Recovering COVID patients seem to have elevated risk for newly diagnosed diabetes
A study in BMC Medicine found that people recovering from COVID-19 are at higher risk of being newly diagnosed with diabetes.
The finding is based on a meta-analysis of 9 studies that included nearly 40 million participants, the largest of its kind.
Researchers identified nearly 200,000 diabetes cases, estimating a post–COVID-19 incidence per 1,000 person-years of 15.53 and a relative risk of 1.62 compared with individuals who were not infected with COVID-19. The increased risk continued based on age, gender, type of diabetes, follow-up time, and COVID-19 severity, and it was significant even when the authors took undisclosed confounding into account.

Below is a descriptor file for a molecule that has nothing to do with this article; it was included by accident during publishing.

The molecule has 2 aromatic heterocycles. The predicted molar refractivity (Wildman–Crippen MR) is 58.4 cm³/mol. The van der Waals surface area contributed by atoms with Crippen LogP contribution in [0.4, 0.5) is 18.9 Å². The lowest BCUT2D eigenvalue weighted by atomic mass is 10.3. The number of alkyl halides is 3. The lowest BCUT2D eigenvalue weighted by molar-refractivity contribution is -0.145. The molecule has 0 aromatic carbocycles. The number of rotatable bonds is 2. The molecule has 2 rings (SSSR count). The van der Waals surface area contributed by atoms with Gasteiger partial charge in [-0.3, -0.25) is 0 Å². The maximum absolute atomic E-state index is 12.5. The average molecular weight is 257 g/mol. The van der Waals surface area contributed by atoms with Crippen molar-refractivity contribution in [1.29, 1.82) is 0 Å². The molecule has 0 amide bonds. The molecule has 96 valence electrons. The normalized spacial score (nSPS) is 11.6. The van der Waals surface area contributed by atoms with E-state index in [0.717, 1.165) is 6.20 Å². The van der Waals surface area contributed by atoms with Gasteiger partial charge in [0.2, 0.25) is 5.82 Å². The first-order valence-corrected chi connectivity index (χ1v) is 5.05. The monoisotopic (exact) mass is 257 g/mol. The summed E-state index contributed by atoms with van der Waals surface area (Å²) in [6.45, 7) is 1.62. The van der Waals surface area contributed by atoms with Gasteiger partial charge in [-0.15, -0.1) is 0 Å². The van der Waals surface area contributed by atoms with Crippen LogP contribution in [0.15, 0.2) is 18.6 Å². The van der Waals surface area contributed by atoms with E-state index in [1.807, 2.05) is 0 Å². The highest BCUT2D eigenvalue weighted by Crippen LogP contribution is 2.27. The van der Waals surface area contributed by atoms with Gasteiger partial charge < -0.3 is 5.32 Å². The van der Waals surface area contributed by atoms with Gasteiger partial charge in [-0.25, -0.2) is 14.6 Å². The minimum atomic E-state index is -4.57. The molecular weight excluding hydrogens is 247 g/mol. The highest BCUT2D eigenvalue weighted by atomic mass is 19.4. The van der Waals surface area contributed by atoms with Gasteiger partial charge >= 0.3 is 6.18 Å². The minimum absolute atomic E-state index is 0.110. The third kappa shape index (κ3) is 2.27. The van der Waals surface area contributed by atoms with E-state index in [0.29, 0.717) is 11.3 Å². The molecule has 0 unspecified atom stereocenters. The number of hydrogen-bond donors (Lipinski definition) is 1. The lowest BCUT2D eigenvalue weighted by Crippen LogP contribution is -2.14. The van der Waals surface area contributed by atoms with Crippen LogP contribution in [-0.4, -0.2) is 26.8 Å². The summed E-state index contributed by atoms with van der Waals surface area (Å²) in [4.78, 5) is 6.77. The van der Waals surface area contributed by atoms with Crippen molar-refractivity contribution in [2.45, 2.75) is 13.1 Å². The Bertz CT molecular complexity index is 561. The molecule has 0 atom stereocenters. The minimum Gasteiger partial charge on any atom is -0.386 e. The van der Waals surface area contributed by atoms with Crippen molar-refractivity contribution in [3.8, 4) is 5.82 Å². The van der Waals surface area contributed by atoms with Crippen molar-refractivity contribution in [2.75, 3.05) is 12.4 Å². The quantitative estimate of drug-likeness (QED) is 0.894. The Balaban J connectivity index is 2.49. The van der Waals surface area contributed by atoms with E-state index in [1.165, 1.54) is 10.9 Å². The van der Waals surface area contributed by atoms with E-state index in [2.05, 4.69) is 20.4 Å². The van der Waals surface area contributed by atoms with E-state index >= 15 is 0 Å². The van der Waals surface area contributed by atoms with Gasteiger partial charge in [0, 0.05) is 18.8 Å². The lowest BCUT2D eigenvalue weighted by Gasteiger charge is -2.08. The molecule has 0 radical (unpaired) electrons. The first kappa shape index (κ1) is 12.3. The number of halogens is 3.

Findings from the study also indicate a 20% higher risk of developing diabetes following COVID-19 compared with patients with other upper respiratory viruses, and an 82% increased risk compared with the general population.
Possible reasons for the higher risk include the effect of SARS-CoV-2 on pancreatic cells and the cytokine storm in people with excessive immune responses. The researchers said the findings underscore the need for health care providers to monitor patient’s glucose metabolism during the post-acute phase of COVID-19, in particular during the first 3 months following infection.